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Advancing digital strategies at country level

AGRF 2020

Thursday 5th, 2019

The transformative power of digital solutions is well established. But the development, use and scale-up of digital solutions for agriculture depends on an enabling environment. Progressive digital strategies for agriculture require individual and collective action by government and the private sector, from small start-ups to large companies, as well as key agriculture value chain actors in rural and urban areas.

In 2016, ITU, FAO and CTA issued a guide for developing e-agriculture strategies at national and regional levels. Since then, with the recognition that data is the foundation for digital solutions and services, there have been increasing calls for strategies to manage data, including farmer data.

And with new knowledge products being commissioned to explore this subject, governments and tech leaders are now coming together to drive action and engagement. 

To kick off this plenary session, Dr Wanjiru Kamau-Rutenberg, Director, African Women in Agricultural Research (AWARD) and Member of the Malabo Montpellier Panel, considered the      preconditions for creating an enabling digitalization environment. The key elements, she said, are regulation, financing and digital skills development. R&D is also key, along with having the right digital infrastructure, innovation hubs and the capacity for South-South cooperation. 

Establishing these preconditions is essential, said Dr Kamau-Rutenberg, because as a continent Africa does not have time for gradual change. “We need rapid transformative change,” she said, citing the well-known maxim, “we must run where others walk”. 

The creation of an enabling environment also requires governments to address key limitations and risks. According to Dr Kamau-Rutenberg, the limitations currently constraining digitalization in agriculture are linked to accessibility, with last mile infrastructure and digital literacy being key issues, along with the prohibitive cost of connections and handsets, and inaccurate and unsuitable information.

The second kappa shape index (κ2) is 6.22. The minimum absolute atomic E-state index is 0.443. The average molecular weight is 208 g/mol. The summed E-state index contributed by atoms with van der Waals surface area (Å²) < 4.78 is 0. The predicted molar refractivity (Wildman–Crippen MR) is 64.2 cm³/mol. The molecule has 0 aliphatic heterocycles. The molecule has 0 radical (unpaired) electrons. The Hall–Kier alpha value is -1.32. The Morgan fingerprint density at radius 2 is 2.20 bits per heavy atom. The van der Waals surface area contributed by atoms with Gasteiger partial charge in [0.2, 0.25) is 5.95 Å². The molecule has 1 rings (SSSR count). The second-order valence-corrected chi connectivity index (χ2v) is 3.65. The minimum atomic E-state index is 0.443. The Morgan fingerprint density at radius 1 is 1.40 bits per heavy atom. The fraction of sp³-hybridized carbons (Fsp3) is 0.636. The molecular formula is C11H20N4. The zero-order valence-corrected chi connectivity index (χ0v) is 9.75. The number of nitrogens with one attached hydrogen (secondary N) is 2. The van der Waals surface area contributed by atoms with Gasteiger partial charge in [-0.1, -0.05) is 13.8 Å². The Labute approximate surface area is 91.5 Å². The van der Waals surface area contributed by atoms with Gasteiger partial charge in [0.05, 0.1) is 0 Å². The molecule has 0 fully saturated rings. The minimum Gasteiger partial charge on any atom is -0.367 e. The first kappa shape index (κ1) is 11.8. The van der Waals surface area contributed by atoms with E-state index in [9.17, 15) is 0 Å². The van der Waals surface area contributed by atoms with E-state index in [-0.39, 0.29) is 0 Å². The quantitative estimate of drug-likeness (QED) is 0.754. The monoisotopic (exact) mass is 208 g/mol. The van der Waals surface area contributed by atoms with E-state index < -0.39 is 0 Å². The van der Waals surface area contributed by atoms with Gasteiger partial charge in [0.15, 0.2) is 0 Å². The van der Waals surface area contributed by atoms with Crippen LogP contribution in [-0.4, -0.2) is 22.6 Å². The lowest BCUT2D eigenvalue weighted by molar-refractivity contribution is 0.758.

And in terms of risks, privacy protection, intellectual property and the automation of jobs are key concerns. 

“We have to address these issues,” said Dr Kamau-Rutenberg, who also warned that governments must ensure that digital innovations do not exacerbate gender inequality in Africa. As digital strategies are advanced, she said, it’s essential that new digital solutions and services are designed to include and empower women. 

According to Dr Parmesh Shah, Global Lead for Rural Livelihoods and Agricultural Jobs at the World Bank, investment in data is key to increasing the number of scalable digital solutions in Africa. 

“We need more incubators and accelerators,” said Dr Shah, “to ensure we have people who are idea-ready, enterprise-ready and business-ready. We don’t yet have the ecosystems we need to establish large pipelines of scalable solutions.”

To this end, Dr Shah also urged for further investment in higher education institutions and advised that multinational and African solutions come together to drive meaningful progress in the field. 

But just what is happening in the field? During the session, panellists cited a range of strategy developments and initiatives that are helping to advance digitalization. In Ghana, inclusive production, development and delivery of digital services is driving progress. In Kenya, the vigorous promotion of the Fintech and Agtech sector is having a similar impact, while in Morocco, institutional and infrastructure innovation is enabling reach and scale. And in Nigeria, local manufacture, capacity and content are the key focus areas. 

Leveraging lessons from these and other countries will help to catalyse action elsewhere to create enabling environments for digitalization. Rwanda, for example, offers excellent models and examples of progress. According to Rt. Hon. Edouard Ngirente, the Prime Minister of Rwanda, ambitious targets are key for stimulating engagement. “In Rwanda,” he said, “we aim to achieve universal digital literacy for children by 2024.” 

In this way, the Rwandan government is looking to enable all its citizens to use ICT and digital tools in their daily lives. Such efforts, enhanced by extended fibreoptic reach and high mobile phone penetration (78.4%), mean Rwanda now leads the way in Africa in the digitalization of agriculture.

These success stories have certainly caught the imagination of the global tech giants. According to Moustapha Cisse, Staff Research Scientist and Lead at Google, “researchers on our team are currently working on AI and machine learning for agriculture to advance things like crop disease diagnosis.” 

Asked why a company like Google is getting involved in this area, Cisse said: “Behind companies you have human beings, and human beings have stories. I’m the first in my family to go to school, let alone university.” 

Motivated to make positive difference, Cisse concluded: “What we’re doing is trying to find digital solutions to the challenges human face. And at Google we have the freedom to advance machine intelligence to improve people’s lives.” 

Which can only be good news for those looking to advance digital innovation in agriculture in Africa.